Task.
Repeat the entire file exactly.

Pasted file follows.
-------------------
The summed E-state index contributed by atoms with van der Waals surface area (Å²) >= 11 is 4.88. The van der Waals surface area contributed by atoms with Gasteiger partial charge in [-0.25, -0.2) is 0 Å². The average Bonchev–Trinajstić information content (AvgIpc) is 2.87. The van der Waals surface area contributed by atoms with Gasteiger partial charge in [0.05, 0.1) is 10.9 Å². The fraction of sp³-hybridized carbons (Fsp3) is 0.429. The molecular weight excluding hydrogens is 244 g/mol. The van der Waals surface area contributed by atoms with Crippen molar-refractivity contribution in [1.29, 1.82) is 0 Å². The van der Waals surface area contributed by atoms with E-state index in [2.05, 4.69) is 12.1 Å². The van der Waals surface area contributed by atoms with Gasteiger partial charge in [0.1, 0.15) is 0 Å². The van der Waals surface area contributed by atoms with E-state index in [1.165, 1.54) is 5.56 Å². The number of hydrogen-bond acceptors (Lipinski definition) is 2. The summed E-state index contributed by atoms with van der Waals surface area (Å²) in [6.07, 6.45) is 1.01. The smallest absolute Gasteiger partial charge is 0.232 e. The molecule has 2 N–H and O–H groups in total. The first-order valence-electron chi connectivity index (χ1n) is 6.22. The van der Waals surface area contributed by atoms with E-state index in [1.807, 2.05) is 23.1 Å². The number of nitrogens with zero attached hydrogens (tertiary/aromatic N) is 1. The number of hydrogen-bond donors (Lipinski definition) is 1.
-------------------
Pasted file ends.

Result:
The summed E-state index contributed by atoms with van der Waals surface area (Å²) >= 11 is 4.88. The van der Waals surface area contributed by atoms with Gasteiger partial charge in [-0.25, -0.2) is 0 Å². The average Bonchev–Trinajstić information content (AvgIpc) is 2.87. The van der Waals surface area contributed by atoms with Gasteiger partial charge in [0.05, 0.1) is 10.9 Å². The fraction of sp³-hybridized carbons (Fsp3) is 0.429. The molecular weight excluding hydrogens is 244 g/mol. The van der Waals surface area contributed by atoms with Crippen molar-refractivity contribution in [1.29, 1.82) is 0 Å². The van der Waals surface area contributed by atoms with E-state index in [2.05, 4.69) is 12.1 Å². The van der Waals surface area contributed by atoms with Gasteiger partial charge in [0.1, 0.15) is 0 Å². The van der Waals surface area contributed by atoms with E-state index in [1.165, 1.54) is 5.56 Å². The number of hydrogen-bond acceptors (Lipinski definition) is 2. The summed E-state index contributed by atoms with van der Waals surface area (Å²) in [6.07, 6.45) is 1.01. The smallest absolute Gasteiger partial charge is 0.232 e. The molecule has 2 N–H and O–H groups in total. The first-order valence-electron chi connectivity index (χ1n) is 6.22. The van der Waals surface area contributed by atoms with E-state index in [1.807, 2.05) is 23.1 Å². The number of nitrogens with zero attached hydrogens (tertiary/aromatic N) is 1. The number of hydrogen-bond donors (Lipinski definition) is 1.